Increasing the precision will not make any difference.

Values of the float type are a finite-precision subset of the rational
numbers, encoded as 64-bit binary floating-point values consisting of a sign
bit, 53-bit significand, and an 11-bit exponent, as defined by the IEEE-754
floating point standard.

There are 53 bits of binary precision. When converted to an equivalent
decimal or string representation, you get about 17 digits of precision.

Integral values that are within the range -9,007,199,254,740,992 through
+9,007,199,254,740,992 (-2^53 to +2^53) and all the power of 2 multiples of
them that are within the float type's representable range are represented
exactly.

Because floats are rational numbers, the irrational numbers such as pi and
e, and rational numbers which don't have terminating expansions (such as
1/3, 1/10, etc.) must be approximated.  Since the significand of a float is
binary, each successive bit of the significand represents a fractional power
of two (e.g. 1/2, 1/4, 1/8, 1/16, 1/32, and so on).

In base 10, some rational numbers cannot be represented exactly because the
expansion is infinite.  For example, the base 10 fraction 1/3 is
0.333333333..., an infinite number of digits.  No matter how much you
increase the precision, the result will never be exact.

Similarly, in binary some rational numbers have an infinite expansion and
cannot be represented exactly. For example, when represented in binary, the
base 10 fraction 1/10 is 0.0001100110011001100110011..., an inifinite number
of digits.  No matter how much you incrase the precision, the result will
never be exact.

The fact that the base 10 rational numbers and the base 2 rational numbers
do not have the /same/ set of values that require infinite expansions means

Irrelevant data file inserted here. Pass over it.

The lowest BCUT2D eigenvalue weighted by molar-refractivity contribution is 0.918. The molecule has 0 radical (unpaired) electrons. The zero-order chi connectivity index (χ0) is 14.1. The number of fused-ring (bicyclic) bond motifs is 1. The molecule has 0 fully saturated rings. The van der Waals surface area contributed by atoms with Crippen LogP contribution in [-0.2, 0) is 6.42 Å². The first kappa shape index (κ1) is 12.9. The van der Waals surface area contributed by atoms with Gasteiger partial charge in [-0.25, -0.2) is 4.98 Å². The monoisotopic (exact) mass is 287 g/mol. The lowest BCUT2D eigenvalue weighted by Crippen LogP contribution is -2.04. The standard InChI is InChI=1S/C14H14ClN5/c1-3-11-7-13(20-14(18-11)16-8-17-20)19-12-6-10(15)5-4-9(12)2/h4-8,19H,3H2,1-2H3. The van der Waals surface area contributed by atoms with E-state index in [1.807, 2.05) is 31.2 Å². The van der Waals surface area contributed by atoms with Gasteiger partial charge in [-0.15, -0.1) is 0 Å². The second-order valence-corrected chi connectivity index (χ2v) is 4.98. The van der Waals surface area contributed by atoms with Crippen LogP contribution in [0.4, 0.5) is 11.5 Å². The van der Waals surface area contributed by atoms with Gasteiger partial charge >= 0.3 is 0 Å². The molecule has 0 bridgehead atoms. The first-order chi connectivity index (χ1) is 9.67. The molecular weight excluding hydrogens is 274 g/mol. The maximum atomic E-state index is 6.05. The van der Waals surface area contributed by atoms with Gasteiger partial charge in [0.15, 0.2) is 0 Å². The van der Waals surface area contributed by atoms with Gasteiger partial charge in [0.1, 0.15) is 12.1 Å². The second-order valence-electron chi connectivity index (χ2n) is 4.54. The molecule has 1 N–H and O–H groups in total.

that some numbers can be represented exactly in base 10 but not in base 2,
and vice versa. When converting from one base to the other, this will
introduce small errors because the conversion cannot be made exact.

For more information, see "What Every Computer Scientist Should Know About
Floating-Point Arithmetic"

  http://docs.sun.com/source/806-3568/ncg_goldberg.html

regards,
gus


On 4/5/09 3:57 AM, "Charles Oliver Nutter" <charles.nutter / sun.com> wrote:

> brian ford wrote:
>> So, this decision takes a marginal case for which a perfectly good
>> mechanism already exists and promotes it to the common case. But
>> that's not all. The consequence for the common case is that 2.4 is
>> unnecessarily and uselessly echoed back to me as 2.3999999999999999.
>> 
>> It is very poor interface design to promote a marginal case above a
>> common case. There is nothing that this change in representation makes
>> better in the common case. It makes the common case hideous.
>> 
>> Floats are what they are. Use them as you will. Ruby used to have
>> nice, friendly representations of floats for humans. Nothing gained,
>> much lost. The decision should be reversed.
> 
> Except that it was all a lie.
> 
> If a float can't be represented accurately, Ruby should not mask that,
> because it further perpetuates the mistaken belief that floats are
> accurate in Ruby. Treating 2.39999999999999 as 2.4 accomplishes exactly
> one thing: it hides the true nature of floats.
> 
> I can appreciate the desire to have arbitrary-precision floating-point
> math as the default in Ruby, but that's not the case right now. What we
> have in Ruby 1.8 and 1.9 before this change is the horrible middle
> ground of imprecise floats *pretending* to be precise. And we have run
> into real-world bugs where JRuby's original lack of float-masking caused
> application failures; people believed they could expect 2.4 in all cases
> instead of 2.399999999999999. We should not have had to make our floats lie.
> 
> I would say either floats should always be arbitrary precision, or they
> should be honest about their imprecision. Anything else is doing the
> developer a disservice.
>